This is a historical timeline of Portugal .
Henry, dubbed the Chaste and the Cardinal-King, was king of Portugal and a cardinal of the Catholic Church, who ruled Portugal between 1578 and 1580. As a clergyman, he was bound to chastity, and as such, had no children to succeed him, and thus put an end to the reigning House of Aviz. His death led to the Portuguese succession crisis of 1580 and ultimately to the 60-year Iberian Union that saw Portugal share a monarch with that of Habsburg Spain. The next independent monarch of Portugal would be John IV, who restored the throne after 60 years of Spanish rule.
The House of Aviz, also known as the Joanine Dynasty, was a dynasty of Portuguese origin which flourished during the Renaissance and the period of the Portuguese discoveries, when Portugal expanded its power globally.
António, Prior of Crato, was a grandson of King Manuel I of Portugal who claimed the Portuguese throne during the 1580 dynastic crisis. According to some historians, he was king of Portugal for 33 days in 1580. Philip II of Spain prevailed in the succession struggle, but António claimed the throne until 1583. He was a disciple of Bartholomew of Braga.
The Iberian Union was the dynastic union of the Kingdoms of Castile and Aragon and the Kingdom of Portugal under the Castilian Crown that existed between 1580 and 1640, and which brought the entire Iberian Peninsula, as well as Portuguese overseas possessions, under the Spanish Habsburg kings Philip II, Philip III and Philip IV. The union began following the Portuguese crisis of succession and the ensuing War of the Portuguese Succession, and lasted until the Portuguese Restoration War in which the House of Braganza was established as Portugal's new ruling dynasty.
The Portuguese succession crisis of 1580 came about as a result of the deaths of young King Sebastian I of Portugal in the Battle of Alcácer Quibir in 1578 and his successor and great-uncle Henry I in 1580. As Sebastian and Henry had no immediate heirs, these events prompted a dynastic crisis, with internal and external battles between several pretenders to the Portuguese throne. Because Sebastian's body was never found, several impostors emerged over several years claiming to be the young king, further confusing the situation. Ultimately, Philip II of Spain gained control of the country, uniting the Portuguese and Spanish Crowns in the Iberian Union, a personal union that endured 60 years, during which time the Portuguese Empire declined, being challenged globally during the Dutch-Portuguese War.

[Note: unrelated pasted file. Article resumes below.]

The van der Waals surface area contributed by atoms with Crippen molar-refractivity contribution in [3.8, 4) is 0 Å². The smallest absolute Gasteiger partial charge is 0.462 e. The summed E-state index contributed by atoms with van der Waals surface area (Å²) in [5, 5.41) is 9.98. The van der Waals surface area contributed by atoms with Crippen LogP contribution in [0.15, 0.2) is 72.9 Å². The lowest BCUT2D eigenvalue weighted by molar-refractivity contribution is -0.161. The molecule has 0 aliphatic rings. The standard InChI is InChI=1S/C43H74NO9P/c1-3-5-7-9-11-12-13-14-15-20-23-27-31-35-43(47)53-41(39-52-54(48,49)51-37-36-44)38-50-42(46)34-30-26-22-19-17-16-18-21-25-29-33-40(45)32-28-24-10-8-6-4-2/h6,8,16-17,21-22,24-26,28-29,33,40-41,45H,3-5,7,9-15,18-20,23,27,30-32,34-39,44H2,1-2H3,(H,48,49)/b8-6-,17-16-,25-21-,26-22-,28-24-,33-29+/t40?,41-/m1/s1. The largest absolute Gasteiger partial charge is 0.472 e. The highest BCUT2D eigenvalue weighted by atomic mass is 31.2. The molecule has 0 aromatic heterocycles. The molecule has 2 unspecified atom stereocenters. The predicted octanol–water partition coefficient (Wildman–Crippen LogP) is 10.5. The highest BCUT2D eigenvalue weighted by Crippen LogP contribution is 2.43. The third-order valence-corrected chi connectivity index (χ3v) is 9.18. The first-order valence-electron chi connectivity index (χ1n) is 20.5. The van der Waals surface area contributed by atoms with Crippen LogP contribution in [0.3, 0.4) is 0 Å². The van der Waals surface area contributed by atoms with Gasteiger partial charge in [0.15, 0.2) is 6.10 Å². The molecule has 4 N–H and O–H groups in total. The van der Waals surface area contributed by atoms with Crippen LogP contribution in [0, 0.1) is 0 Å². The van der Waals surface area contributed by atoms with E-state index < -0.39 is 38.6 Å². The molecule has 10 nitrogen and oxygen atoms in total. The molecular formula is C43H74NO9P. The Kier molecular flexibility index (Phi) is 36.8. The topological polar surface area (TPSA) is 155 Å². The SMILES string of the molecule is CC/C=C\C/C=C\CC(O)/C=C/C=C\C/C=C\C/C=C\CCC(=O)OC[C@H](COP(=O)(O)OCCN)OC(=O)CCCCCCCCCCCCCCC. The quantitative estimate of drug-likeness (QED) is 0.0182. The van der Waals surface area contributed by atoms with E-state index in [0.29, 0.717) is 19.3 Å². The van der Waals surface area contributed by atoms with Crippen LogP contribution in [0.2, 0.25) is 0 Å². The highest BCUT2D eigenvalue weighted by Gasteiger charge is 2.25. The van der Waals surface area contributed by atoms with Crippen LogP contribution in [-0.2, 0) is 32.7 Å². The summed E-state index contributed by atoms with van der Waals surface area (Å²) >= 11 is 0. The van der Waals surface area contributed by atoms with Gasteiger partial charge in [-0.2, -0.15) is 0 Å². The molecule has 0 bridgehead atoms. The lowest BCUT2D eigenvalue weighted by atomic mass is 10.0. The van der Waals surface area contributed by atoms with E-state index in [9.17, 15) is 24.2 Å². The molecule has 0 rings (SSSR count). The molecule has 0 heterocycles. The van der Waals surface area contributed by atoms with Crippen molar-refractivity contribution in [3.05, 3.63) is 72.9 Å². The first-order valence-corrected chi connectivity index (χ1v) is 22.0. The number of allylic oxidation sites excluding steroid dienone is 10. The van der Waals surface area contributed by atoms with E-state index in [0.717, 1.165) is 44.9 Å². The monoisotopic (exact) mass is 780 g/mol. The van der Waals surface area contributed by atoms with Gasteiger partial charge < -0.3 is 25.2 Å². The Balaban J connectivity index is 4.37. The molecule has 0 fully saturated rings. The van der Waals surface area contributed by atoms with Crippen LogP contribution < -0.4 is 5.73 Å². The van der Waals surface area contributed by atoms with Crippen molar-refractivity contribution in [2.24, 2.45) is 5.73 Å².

This is a historical timeline of Portugal.
This is a historical timeline of Portugal.
The English Armada, also known as the Counter Armada or the Drake–Norris Expedition, was an attack fleet sent against Spain by Queen Elizabeth I of England in 1589 during the undeclared Anglo-Spanish War (1585–1604) and the Eighty Years' War. Led by Sir Francis Drake as admiral and Sir John Norreys as general, it failed to drive home the advantage that England had won upon the failure of the Spanish Armada in the previous year. The Spanish victory marked a revival of Philip II's naval power through the next decade.
From the restoration of the House of Braganza in 1640 until the end of the reign of the Marquis of Pombal in 1777, the Kingdom of Portugal was in a period of transition. Having been near its height at the start of the Iberian Union, the Portuguese Empire continued to enjoy the widespread influence in the world during this period that had characterized the period of the Discoveries. By the end of this period, however, the fortunes of Portugal and its empire had declined, culminating with the Távora affair, the catastrophic 1755 Lisbon earthquake, and the accession of Maria I, the first ruling Queen of Portugal.